Hey everyone! As you may or may not know, one of the biggest headlines in the Catholic Church at this moment is the release of Pope Francis’ first encyclical “Lumen Fidei” last week. I have tried my best to spend a little bit of time with the encyclical on a regular basis, but I understand that not everyone has the time (or the desire) to read the entire letter. However, I know of plenty of people who are still interested to know something of what the pope has to say about the light of faith (the translation of the encyclical’s title from the original Latin), and therefore, I’ve decided to dedicate a few blog entries to posting some of my favorite quotes from the letter. Enjoy!
“‘Man is faithful when he believes in God and his promises; God is faithful when he grants to man what he has promised'” (LF 10).
“Idols exist…as a pretext for setting ourselves at the centre of reality and worshiping the work of our own hands. Once man has lost the fundamental orientation which unifies his existence, he breaks down into the multiplicity of his desires; in refusing to await the time of promise, his life-story disintegrates into a myriad of unconnected instants. Idolatry, then, is always polytheism, an aimless passing from one lord to another. Idolatry does not offer a journey but rather a plethora of paths leading nowhere and forming a vast labyrinth…Believing means entrusting oneself to a merciful love which always accepts and pardons, which sustains and directs our lives, and which shows its power by its ability to make straight the crooked lines of our history” (LF 13).
“We can respond in the singular- “I believe”- only because we are part of a greater fellowship, only because we also say “We believe. This openness to the ecclesial “We” reflects the openness of God’s own love, which is not only a relationship between the Father and the Son, between an “I” and a “Thou,” but is also, in the Spirit, a “We,” a communion of persons. Here we see why those who believe are never alone, and why faith tends to spread, as it invites others to share in its joy” (LF 39).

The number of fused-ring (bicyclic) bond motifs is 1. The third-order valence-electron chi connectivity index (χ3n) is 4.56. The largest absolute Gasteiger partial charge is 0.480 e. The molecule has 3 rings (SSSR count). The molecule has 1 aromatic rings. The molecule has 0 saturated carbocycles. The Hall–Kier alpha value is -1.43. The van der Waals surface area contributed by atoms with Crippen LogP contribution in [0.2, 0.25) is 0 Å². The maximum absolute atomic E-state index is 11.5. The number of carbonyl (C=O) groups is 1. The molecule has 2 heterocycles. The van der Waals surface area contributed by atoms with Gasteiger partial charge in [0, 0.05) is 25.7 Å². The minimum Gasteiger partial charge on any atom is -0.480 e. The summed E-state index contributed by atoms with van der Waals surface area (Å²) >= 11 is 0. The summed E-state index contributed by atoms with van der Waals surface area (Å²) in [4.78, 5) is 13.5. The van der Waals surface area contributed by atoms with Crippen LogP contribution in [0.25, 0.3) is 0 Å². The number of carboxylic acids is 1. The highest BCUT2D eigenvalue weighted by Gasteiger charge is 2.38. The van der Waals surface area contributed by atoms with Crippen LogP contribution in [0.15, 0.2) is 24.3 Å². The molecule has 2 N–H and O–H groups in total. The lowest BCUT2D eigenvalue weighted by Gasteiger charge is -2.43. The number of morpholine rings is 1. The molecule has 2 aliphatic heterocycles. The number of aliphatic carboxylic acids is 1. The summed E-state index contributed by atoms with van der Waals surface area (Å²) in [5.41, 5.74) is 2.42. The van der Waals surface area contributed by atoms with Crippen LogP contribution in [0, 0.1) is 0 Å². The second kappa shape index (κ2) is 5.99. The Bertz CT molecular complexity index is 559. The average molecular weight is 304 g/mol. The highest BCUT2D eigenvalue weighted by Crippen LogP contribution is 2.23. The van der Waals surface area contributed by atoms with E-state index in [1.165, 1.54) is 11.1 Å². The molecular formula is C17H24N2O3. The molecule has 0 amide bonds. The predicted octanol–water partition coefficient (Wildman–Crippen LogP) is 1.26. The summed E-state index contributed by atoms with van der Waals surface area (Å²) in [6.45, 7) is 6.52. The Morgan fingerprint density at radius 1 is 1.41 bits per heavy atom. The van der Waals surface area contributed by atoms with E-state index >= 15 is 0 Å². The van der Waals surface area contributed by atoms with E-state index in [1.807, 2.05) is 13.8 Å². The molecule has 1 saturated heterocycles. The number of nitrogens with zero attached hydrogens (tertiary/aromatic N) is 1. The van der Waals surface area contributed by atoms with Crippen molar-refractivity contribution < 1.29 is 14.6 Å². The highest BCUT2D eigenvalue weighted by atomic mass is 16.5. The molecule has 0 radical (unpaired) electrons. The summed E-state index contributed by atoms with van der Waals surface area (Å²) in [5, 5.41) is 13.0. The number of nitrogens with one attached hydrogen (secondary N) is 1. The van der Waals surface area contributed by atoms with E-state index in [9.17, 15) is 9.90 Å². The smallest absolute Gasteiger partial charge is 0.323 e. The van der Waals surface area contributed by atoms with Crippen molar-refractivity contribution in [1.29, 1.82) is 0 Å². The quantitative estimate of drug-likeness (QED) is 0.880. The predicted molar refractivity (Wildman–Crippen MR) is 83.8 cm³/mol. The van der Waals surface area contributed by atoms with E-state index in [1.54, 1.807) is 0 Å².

“The awakening of faith is linked to the dawning of a new sacramental sense in our lives as human beings and as Christians, in which visible and material realities are seen to point beyond themselves to the mystery of the eternal” (LE 40).
“In baptism we become a new creation and God’s adopted children” (LF 41).
“Since faith is a reality lived within the community of the Church, part of a common “We,” children can be supported by others, their parents and godparents, and welcomed into their faith, which is the faith of the Church…Parents are called, as Saint Augustine once said, not only to bring children into the world but also to bring them to God, so that through baptism they can be reborn as children of God and receive the gift of faith” (LF 43).
“In the Eucharist we learn to see the heights and depths of reality. The bread and wine are changed into the Body and Blood of Christ, who becomes present in his passover to the Father: this movement draws us, body and soul, into the movement of all creation towards its fulfillment in God” (LF 44).
“The creed does not only involve giving one’s assent to a body of abstract truths; rather, when it is recited the whole of life is drawn into a journey towards full communion with the living God. We can say that in the creed believers are invited to enter into the mystery which they profess and to be transformed by it…It takes us through all the mysteries of Christ’s life up to his death, resurrection and ascension into heaven before his final return in glory. It tells us that this God of communion, reciprocal love between the Father and the Son in the Spirit, is capable of embracing all of human history and drawing it into the dynamic unity of the Godhead, which has its source and fulfillment in the Father” (LF 45).